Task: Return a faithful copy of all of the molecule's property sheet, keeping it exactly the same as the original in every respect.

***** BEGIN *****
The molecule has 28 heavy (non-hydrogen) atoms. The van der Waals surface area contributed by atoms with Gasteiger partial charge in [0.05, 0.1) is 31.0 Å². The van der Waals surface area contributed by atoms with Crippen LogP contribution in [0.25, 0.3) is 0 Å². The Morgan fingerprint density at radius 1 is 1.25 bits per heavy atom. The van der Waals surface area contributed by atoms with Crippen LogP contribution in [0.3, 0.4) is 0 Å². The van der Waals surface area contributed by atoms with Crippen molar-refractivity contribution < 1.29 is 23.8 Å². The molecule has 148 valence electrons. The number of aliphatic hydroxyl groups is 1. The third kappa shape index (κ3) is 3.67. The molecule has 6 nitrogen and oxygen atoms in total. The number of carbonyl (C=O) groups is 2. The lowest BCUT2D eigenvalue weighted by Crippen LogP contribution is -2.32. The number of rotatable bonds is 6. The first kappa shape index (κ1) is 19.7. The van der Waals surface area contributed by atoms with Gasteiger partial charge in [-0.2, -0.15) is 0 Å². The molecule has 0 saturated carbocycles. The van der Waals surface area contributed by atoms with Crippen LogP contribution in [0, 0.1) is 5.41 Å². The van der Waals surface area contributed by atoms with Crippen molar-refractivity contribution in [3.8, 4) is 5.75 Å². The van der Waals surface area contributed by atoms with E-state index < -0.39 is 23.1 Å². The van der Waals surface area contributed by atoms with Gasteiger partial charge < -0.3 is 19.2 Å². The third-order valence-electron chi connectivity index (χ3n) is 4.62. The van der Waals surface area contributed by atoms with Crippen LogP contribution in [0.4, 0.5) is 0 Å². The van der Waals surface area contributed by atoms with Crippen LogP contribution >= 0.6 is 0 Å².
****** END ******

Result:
The molecule has 28 heavy (non-hydrogen) atoms. The van der Waals surface area contributed by atoms with Gasteiger partial charge in [0.05, 0.1) is 31.0 Å². The van der Waals surface area contributed by atoms with Crippen LogP contribution in [0.25, 0.3) is 0 Å². The Morgan fingerprint density at radius 1 is 1.25 bits per heavy atom. The van der Waals surface area contributed by atoms with Crippen LogP contribution in [0.3, 0.4) is 0 Å². The van der Waals surface area contributed by atoms with Crippen molar-refractivity contribution < 1.29 is 23.8 Å². The molecule has 148 valence electrons. The number of aliphatic hydroxyl groups is 1. The third kappa shape index (κ3) is 3.67. The molecule has 6 nitrogen and oxygen atoms in total. The number of carbonyl (C=O) groups is 2. The lowest BCUT2D eigenvalue weighted by Crippen LogP contribution is -2.32. The number of rotatable bonds is 6. The first kappa shape index (κ1) is 19.7. The van der Waals surface area contributed by atoms with Gasteiger partial charge in [-0.2, -0.15) is 0 Å². The molecule has 0 saturated carbocycles. The van der Waals surface area contributed by atoms with Crippen LogP contribution in [0, 0.1) is 5.41 Å². The van der Waals surface area contributed by atoms with Crippen molar-refractivity contribution in [3.8, 4) is 5.75 Å². The van der Waals surface area contributed by atoms with E-state index < -0.39 is 23.1 Å². The van der Waals surface area contributed by atoms with Gasteiger partial charge < -0.3 is 19.2 Å². The third-order valence-electron chi connectivity index (χ3n) is 4.62. The van der Waals surface area contributed by atoms with Crippen LogP contribution in [0.4, 0.5) is 0 Å². The van der Waals surface area contributed by atoms with Crippen LogP contribution >= 0.6 is 0 Å².